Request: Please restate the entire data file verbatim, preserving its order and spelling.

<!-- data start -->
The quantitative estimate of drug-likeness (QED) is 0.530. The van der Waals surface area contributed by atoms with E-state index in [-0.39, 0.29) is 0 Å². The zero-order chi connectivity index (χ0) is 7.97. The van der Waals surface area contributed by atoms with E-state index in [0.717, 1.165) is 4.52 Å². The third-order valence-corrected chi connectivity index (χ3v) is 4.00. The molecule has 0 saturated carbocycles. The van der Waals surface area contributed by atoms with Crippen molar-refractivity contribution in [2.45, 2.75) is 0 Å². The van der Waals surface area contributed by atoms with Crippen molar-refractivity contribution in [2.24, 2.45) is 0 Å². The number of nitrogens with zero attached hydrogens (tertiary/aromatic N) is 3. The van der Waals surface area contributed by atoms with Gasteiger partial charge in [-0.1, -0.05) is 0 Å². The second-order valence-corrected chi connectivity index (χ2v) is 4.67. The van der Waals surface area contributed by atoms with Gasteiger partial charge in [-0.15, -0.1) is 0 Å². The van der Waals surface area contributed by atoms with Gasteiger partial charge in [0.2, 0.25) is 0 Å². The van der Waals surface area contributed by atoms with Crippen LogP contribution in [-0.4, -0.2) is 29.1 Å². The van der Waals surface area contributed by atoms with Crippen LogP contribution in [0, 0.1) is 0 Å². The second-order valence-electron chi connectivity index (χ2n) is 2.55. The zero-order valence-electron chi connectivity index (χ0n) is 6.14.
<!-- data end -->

The quantitative estimate of drug-likeness (QED) is 0.530. The van der Waals surface area contributed by atoms with E-state index in [-0.39, 0.29) is 0 Å². The zero-order chi connectivity index (χ0) is 7.97. The van der Waals surface area contributed by atoms with E-state index in [0.717, 1.165) is 4.52 Å². The third-order valence-corrected chi connectivity index (χ3v) is 4.00. The molecule has 0 saturated carbocycles. The van der Waals surface area contributed by atoms with Crippen molar-refractivity contribution in [2.45, 2.75) is 0 Å². The van der Waals surface area contributed by atoms with Crippen molar-refractivity contribution in [2.24, 2.45) is 0 Å². The number of nitrogens with zero attached hydrogens (tertiary/aromatic N) is 3. The van der Waals surface area contributed by atoms with Gasteiger partial charge in [-0.1, -0.05) is 0 Å². The second-order valence-corrected chi connectivity index (χ2v) is 4.67. The van der Waals surface area contributed by atoms with Gasteiger partial charge in [-0.15, -0.1) is 0 Å². The van der Waals surface area contributed by atoms with Gasteiger partial charge in [0.2, 0.25) is 0 Å². The van der Waals surface area contributed by atoms with Crippen LogP contribution in [-0.4, -0.2) is 29.1 Å². The van der Waals surface area contributed by atoms with Crippen LogP contribution in [0, 0.1) is 0 Å². The second-order valence-electron chi connectivity index (χ2n) is 2.55. The zero-order valence-electron chi connectivity index (χ0n) is 6.14.